Wow, Another awesome catch Jan. I didn't think they could open their mouths that far. Hard to feel sorry for the sculpin though cause I've watched them energetically capturing and swallowing other critters. Sometimes I feel guilty cause the fishes take advantage of my lights to seek out a meal. In the end it's just a matter of survival and just about everything down there eats other critters.

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Jan K
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Re: Whidbey Island Critters

Postby Jan K » Sat Sep 25, 2010 5:27 pm

Painted Greenling trying to swallow sculpin. I could not see the outcome as the greenling
disappeared in the rocks of the Keystone Jetty after I found the struggling duo.
Image
Image

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Jan K
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Re: Whidbey Island Critters

Postby Jan K » Thu Sep 23, 2010 1:15 pm

Stout shrimp and one with a parasite. Thanks Greg for helping out with this one ...
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Image

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Dusty2
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Re: Whidbey Island Critters

Postby Dusty2 » Mon Sep 20, 2010 3:09 pm

Love the proliferating anemones. The light colored ones are so pretty

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Jan K
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Re: Whidbey Island Critters

Postby Jan K » Mon Sep 20, 2010 1:11 pm

Few more from the Pass :
I was waiting to see of the crab will crack the passerby, but the crab was not in hurry to
show me and the current was nudging me on :)
Image
This time I found couple of them hiding in barnacle shells, not easy to photograph.
Got only one of them ..
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More Deception color :
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and from the shallows :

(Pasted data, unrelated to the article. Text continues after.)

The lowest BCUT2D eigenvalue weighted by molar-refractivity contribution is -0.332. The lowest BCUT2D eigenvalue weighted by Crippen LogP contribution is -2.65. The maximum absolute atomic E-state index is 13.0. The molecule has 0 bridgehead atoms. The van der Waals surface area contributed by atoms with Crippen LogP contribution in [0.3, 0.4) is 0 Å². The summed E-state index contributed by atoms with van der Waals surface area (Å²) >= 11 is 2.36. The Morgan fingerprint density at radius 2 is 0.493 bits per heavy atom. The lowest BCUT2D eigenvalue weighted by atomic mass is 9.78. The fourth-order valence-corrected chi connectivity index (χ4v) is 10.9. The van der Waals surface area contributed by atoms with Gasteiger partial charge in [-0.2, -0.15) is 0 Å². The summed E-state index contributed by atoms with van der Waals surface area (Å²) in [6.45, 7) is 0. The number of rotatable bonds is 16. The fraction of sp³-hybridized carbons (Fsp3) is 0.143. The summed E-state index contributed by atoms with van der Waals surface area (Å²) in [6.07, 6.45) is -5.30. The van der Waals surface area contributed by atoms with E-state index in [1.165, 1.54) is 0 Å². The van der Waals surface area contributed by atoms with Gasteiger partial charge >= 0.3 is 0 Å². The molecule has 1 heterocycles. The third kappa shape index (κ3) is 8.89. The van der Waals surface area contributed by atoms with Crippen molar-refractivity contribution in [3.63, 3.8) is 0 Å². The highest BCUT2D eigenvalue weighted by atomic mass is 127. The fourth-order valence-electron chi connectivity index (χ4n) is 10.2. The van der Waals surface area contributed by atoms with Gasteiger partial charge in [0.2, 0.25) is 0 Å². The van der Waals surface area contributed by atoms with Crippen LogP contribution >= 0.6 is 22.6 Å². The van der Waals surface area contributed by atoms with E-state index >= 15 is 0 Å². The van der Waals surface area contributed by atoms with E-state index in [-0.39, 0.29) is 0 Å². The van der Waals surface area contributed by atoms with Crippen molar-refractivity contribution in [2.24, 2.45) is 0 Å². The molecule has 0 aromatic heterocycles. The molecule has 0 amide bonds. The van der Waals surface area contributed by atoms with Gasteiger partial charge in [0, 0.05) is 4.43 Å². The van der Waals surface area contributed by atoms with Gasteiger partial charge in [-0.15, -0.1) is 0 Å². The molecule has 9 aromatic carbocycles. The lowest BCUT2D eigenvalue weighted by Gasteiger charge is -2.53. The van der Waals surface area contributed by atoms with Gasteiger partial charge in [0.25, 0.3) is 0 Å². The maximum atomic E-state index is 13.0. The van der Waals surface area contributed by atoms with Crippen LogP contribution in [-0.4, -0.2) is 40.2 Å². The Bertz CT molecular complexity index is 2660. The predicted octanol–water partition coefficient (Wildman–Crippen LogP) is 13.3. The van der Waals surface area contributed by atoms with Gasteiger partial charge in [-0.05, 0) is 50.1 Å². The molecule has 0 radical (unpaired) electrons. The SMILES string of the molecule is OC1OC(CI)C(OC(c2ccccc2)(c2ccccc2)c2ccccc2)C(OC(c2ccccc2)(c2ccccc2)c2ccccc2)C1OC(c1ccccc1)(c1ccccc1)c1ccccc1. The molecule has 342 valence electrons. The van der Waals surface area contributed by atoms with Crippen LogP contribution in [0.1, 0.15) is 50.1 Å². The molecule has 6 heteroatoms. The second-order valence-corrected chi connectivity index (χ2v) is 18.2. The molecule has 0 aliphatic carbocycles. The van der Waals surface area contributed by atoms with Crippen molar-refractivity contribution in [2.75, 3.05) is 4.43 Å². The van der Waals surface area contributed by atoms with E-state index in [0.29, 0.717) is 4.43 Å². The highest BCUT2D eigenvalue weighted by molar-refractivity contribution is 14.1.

Image
Image

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whatevah
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Re: Whidbey Island Critters

Postby whatevah » Mon Sep 20, 2010 8:49 am

LCF wrote:We have seen those brittle stars in Southern California, in such enormous masses that it appears the entire surface is covered in multicolored shag carpeting. We saw some smaller aggregations in Monterey, as well, on kelp holdfasts. I've never seen them in numbers that way around here, though.


Haha! Shag carpet is a perfect analogy. I've seen that too - in the northern Channel Islands - I think those are a different species of brittle star. Actually kind of creepy - had visions of being grabbed by that writhing mass of stars.
“When one tugs at a single thing in nature, he finds it attached to the rest of the world.” -- John Muir

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LCF
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Re: Whidbey Island Critters

Postby LCF » Mon Sep 20, 2010 8:34 am

We have seen those brittle stars in Southern California, in such enormous masses that it appears the entire surface is covered in multicolored shag carpeting. We saw some smaller aggregations in Monterey, as well, on kelp holdfasts. I've never seen them in numbers that way around here, though.
"Sometimes, when your world is going sideways, the second best thing to everything working out right, is knowing you are loved..." ljjames

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Blaiz
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Re: Whidbey Island Critters

Postby Blaiz » Sun Sep 19, 2010 10:33 pm

wow, that irish lord sure has his fins splayed for inspection and approval doesn't he??

WONDERFUL pics yet again sir!
The student was ready.


it's nice to have low expectations, sometimes - lcf

I said keep going, not start whining -airsix

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Jan K
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Re: Whidbey Island Critters

Postby Jan K » Sun Sep 19, 2010 8:45 pm

Thanks Whatevah for the report from the DEEP. Now I don't have to feel bad that I did not pursue the bottom of the pass since I am critter watcher, not antique bicycle collector :)
More from my most recent dives there :
Image
Image
Image